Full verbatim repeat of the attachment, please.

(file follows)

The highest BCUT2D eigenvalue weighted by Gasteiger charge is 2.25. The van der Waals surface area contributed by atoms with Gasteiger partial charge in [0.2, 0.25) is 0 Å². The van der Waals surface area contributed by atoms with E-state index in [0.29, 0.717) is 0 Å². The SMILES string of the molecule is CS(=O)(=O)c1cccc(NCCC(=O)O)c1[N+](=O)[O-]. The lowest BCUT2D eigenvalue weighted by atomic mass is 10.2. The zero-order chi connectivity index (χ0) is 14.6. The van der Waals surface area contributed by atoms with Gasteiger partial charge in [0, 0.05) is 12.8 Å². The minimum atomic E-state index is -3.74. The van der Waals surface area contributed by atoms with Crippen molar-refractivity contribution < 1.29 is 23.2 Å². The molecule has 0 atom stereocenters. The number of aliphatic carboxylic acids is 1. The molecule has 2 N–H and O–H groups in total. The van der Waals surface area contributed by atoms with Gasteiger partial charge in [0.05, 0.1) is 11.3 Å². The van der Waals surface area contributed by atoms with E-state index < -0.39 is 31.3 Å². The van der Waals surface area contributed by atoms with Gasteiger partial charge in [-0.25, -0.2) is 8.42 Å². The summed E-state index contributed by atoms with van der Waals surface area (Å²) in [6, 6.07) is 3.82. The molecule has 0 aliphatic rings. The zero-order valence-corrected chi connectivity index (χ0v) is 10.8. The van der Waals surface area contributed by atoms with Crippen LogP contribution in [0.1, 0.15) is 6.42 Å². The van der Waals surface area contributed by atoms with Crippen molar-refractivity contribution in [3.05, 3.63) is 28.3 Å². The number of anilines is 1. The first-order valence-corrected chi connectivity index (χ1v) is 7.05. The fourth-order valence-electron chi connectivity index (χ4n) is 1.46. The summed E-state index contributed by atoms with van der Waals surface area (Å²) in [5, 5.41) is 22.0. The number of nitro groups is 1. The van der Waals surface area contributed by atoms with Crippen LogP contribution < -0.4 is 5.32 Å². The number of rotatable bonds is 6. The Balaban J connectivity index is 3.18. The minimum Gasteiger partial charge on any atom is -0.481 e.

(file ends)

The highest BCUT2D eigenvalue weighted by Gasteiger charge is 2.25. The van der Waals surface area contributed by atoms with Gasteiger partial charge in [0.2, 0.25) is 0 Å². The van der Waals surface area contributed by atoms with E-state index in [0.29, 0.717) is 0 Å². The SMILES string of the molecule is CS(=O)(=O)c1cccc(NCCC(=O)O)c1[N+](=O)[O-]. The lowest BCUT2D eigenvalue weighted by atomic mass is 10.2. The zero-order chi connectivity index (χ0) is 14.6. The van der Waals surface area contributed by atoms with Gasteiger partial charge in [0, 0.05) is 12.8 Å². The minimum atomic E-state index is -3.74. The van der Waals surface area contributed by atoms with Crippen molar-refractivity contribution < 1.29 is 23.2 Å². The molecule has 0 atom stereocenters. The number of aliphatic carboxylic acids is 1. The molecule has 2 N–H and O–H groups in total. The van der Waals surface area contributed by atoms with Gasteiger partial charge in [0.05, 0.1) is 11.3 Å². The van der Waals surface area contributed by atoms with E-state index < -0.39 is 31.3 Å². The van der Waals surface area contributed by atoms with Gasteiger partial charge in [-0.25, -0.2) is 8.42 Å². The summed E-state index contributed by atoms with van der Waals surface area (Å²) in [6, 6.07) is 3.82. The molecule has 0 aliphatic rings. The zero-order valence-corrected chi connectivity index (χ0v) is 10.8. The van der Waals surface area contributed by atoms with Crippen LogP contribution in [0.1, 0.15) is 6.42 Å². The van der Waals surface area contributed by atoms with Crippen molar-refractivity contribution in [3.05, 3.63) is 28.3 Å². The number of anilines is 1. The first-order valence-corrected chi connectivity index (χ1v) is 7.05. The fourth-order valence-electron chi connectivity index (χ4n) is 1.46. The summed E-state index contributed by atoms with van der Waals surface area (Å²) in [5, 5.41) is 22.0. The number of nitro groups is 1. The van der Waals surface area contributed by atoms with Crippen LogP contribution < -0.4 is 5.32 Å². The number of rotatable bonds is 6. The Balaban J connectivity index is 3.18. The minimum Gasteiger partial charge on any atom is -0.481 e.